Making the book even more difficult to struggle through is that its arguments are not well-presented. (Colloquial phrases like "none too good" were interjected about, making me wonder if the authors might have found a more spirit-filled editor!) Then there were paragraphs like this, which were not clarified or explained, leaving the reader scratching their head and wondering exactly what is being communicated:
"As I already mentioned, the one thing that had become the anchor of my walk with the Lord was that I was a worshiper. My dad had taught us on worship many years earlier, and I remember bowing my head to pray after he taught us the ministry of the inner court verses the outer court. I prayed, "God, I give You the rest of my life to teach me how to minister to You." (Chapter 2, Bill's Journey, page 40)
I'm left with questions. What is the ministry of the inner court verses the outer court? How do you minister to God? Does He need us to minister to Him? How? Why?

The book has many anecdotes like these, and I suspect that a reader who is completely unfamiliar with the authors and their ministry would be somewhat baffled trying to figure out what exactly is being said. The authors frequently invoke phrases that sound nice on the surface, but are too ambiguous to really mean anything concrete.

Finally, I believe that building your faith around the presence of frequent miracles promotes disappointment (when relationships and bodies aren't healed) and depression (when people do die of various illness and accidents) and general discouragement. People are whipped up into a fine-feathered frenzy when going out to do miraculous things, but I've seen far too many examples of peoples' faith crushed when things don't turn out like they wanted. If they would only believe that God is the sovereign ruler over ALL and does all things well, they might find themselves contented and comforted with the peace which passes all understanding.

The truest miracle is that of salvation by grace and through faith alone. Believe on the Lord Jesus Christ and you will be saved. This is truly a miracle we cannot fathom. And if we believe that simple and yet complex truth then our sins will be washed away, and when we do eventually die, we will be able to stand before the Lord of Heaven and Earth and be received unto Him -- for His glory. The path to Him is not easy, and He never said it would be. He said it would be hard and frustrating and that we would hurt. He said that we can not expect to live a greater life than Jesus. (Matthew 10:21-25) Jesus hurt. He wept. He felt and endured great pain, and therefore it should come as no great surprise when we do also.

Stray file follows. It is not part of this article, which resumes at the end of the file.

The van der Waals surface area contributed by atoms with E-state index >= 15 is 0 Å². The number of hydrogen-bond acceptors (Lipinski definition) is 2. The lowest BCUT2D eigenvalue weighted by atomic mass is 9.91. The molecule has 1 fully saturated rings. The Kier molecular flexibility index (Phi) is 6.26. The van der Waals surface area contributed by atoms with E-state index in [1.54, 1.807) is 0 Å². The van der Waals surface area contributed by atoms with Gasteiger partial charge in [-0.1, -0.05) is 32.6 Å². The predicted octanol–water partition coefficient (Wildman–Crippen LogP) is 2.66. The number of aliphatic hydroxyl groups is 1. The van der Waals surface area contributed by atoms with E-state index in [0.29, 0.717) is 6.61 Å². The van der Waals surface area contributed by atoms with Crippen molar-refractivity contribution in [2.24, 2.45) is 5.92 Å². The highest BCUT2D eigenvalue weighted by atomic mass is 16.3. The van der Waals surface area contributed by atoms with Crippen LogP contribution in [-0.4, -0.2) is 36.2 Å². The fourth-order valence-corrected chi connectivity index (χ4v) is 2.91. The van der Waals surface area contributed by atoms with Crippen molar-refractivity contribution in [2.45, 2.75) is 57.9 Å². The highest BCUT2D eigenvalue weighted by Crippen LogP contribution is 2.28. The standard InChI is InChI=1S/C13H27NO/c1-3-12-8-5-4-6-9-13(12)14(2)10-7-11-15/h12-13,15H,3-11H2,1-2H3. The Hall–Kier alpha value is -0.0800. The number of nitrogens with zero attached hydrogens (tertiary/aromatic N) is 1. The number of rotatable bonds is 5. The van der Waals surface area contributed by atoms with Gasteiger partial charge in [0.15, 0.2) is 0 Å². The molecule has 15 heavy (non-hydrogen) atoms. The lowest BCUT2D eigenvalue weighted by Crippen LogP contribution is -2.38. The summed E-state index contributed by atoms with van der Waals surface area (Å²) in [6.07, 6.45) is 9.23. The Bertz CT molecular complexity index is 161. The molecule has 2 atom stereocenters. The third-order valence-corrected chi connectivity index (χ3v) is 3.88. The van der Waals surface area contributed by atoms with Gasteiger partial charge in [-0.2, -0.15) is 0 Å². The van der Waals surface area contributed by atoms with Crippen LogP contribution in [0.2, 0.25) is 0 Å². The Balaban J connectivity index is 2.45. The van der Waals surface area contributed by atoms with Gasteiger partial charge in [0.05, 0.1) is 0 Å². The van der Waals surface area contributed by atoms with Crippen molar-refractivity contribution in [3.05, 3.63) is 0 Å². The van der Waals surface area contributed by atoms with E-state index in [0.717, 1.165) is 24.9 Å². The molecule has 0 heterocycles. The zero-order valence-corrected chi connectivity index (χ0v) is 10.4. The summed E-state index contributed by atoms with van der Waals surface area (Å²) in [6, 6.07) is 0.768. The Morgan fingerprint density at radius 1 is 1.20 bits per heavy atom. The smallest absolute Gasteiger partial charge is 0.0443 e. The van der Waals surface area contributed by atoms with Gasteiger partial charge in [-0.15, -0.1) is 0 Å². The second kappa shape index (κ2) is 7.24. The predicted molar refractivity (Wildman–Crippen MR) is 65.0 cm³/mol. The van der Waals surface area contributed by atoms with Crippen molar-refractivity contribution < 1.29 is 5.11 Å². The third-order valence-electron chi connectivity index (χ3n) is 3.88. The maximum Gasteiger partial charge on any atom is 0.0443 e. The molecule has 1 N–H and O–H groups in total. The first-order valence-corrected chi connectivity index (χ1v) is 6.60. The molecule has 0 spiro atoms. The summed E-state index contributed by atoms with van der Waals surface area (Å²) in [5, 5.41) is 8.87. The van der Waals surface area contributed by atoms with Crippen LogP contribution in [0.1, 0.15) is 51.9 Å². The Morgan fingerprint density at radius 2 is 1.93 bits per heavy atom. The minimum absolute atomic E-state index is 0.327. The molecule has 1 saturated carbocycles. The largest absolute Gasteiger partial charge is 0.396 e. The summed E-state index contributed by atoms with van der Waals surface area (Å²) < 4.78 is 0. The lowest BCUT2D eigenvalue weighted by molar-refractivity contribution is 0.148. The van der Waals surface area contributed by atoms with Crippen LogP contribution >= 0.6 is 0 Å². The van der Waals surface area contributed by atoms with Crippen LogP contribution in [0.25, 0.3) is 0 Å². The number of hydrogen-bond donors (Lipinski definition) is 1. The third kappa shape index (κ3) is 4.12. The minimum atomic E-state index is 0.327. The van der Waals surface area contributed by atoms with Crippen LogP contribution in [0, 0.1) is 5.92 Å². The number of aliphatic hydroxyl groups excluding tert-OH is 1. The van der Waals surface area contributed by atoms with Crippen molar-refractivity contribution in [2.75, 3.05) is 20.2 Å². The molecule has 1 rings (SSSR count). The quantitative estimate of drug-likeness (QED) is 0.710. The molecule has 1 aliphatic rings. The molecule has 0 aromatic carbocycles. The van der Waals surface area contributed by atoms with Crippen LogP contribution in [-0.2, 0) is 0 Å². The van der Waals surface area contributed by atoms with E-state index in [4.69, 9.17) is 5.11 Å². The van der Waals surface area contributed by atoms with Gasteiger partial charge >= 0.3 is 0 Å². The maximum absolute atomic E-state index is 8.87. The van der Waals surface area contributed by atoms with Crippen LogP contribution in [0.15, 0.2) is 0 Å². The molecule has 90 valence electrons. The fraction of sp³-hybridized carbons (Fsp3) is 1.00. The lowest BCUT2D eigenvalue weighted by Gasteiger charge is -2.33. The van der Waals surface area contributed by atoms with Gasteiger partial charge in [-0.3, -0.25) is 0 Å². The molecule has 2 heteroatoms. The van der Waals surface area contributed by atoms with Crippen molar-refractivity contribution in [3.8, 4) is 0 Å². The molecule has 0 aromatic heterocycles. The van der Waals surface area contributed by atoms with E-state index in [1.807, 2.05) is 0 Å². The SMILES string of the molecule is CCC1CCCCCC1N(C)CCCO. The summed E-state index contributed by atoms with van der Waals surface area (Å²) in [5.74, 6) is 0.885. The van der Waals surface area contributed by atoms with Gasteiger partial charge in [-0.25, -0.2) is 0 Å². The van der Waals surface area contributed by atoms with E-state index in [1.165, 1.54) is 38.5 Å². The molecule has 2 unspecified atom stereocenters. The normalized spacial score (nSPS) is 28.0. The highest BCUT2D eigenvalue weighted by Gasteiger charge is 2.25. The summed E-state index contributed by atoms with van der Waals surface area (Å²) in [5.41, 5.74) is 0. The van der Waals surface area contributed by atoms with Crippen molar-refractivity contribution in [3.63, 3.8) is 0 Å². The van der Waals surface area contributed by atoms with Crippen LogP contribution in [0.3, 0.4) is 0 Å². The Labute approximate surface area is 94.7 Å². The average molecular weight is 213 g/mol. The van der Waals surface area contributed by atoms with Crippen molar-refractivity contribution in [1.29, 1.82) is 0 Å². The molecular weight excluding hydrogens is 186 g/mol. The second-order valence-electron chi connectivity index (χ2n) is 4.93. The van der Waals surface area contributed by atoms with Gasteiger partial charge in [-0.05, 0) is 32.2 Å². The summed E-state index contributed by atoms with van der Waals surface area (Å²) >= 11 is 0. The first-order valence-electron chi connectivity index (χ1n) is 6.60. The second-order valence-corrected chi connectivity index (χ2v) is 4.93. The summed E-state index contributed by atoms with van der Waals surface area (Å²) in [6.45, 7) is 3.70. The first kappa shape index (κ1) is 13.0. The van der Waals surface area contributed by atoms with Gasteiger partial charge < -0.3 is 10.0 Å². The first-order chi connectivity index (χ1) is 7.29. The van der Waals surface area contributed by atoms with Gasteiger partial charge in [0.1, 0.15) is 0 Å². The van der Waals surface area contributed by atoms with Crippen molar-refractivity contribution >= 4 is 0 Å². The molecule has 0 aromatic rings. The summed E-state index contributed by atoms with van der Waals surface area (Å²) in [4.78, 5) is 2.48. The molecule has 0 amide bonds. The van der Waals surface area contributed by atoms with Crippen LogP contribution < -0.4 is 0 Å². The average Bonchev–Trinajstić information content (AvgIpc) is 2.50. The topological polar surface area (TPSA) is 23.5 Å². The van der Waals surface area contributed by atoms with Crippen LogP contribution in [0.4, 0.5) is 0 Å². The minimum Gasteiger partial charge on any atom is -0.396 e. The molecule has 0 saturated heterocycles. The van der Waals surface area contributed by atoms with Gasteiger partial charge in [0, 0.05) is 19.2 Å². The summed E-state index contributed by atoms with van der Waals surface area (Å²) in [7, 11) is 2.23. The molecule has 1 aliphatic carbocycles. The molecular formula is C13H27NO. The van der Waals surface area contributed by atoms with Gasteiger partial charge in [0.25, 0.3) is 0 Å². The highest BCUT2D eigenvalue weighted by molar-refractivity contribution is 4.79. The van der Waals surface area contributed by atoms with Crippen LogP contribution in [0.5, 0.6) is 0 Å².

Can we pray for healing? Absolutely, yes! Jesus invites us to pray and goes so far as to teach us how to do so. (See Matthew 6:5-15 for starters.) But let it be His determination whether or not it's in our best interest to receive healing or whether our hearts need some discipleship through pain.
"But pain insists upon being attended to. God whispers to us in our pleasures, speaks in our conscience, but shouts in our pains: it is His megaphone to rouse a deaf world." - C.S. Lewis
"We all know people who have been made much meaner and more irritable and more intolerable to live with by suffering: it is not right to say that all suffering perfects. It only perfects one type of person ...... the one who accepts the call of God in Christ Jesus." - Oswald Chambers
I pray because I can't help myself. I pray because I'm helpless. I pray because the need flows out of me all the time- waking and sleeping. It doesn't change God- it changes me." ― C.S. Lewis
We need to remember that God's answer is not always, "Yes!" to our requests. Sometimes it's "wait." Sometimes it's "no." Trust in the One who made everything that You see. Believe that He is good. Believe that He has made a promise to you, as a faithful believer, to work all things together for your good. Be grateful for all the gifts You receive from the giver of all good things and rest in peace knowing that He who began a good work will be faithful to complete it.

So fear not. He is the Lord - not our faulty selves! His grace is sufficient for all things and His power is made perfect in weakness. Praise be to His name.

I received this book from Chosen Books, a division of Baker Publishing Group. All opinions expressed above are entirely my own. I suspect you know this but...there 'tis!

12 comments:

Annette W. said...

Just by the title I was surprised...then I read your opening paragraph and it all made sense!

:)

Barbara H. said...

I've never heard of this book or these authors, but I am familiar with this theology, and cannot fathom what these people do with vast portions of Scripture that doesn't match up with their beliefs. I agree with just about everything you've said here.

Susanne said...
This comment has been removed by the author.
Susanne said...

"Applying Johnson's teaching results in Christians who, rather than being open, honest and humble enough to receive the instructive Word of God, become greedy for perceived goodness and fixate on it, avoiding having to confront sins and shortcomings in their lives."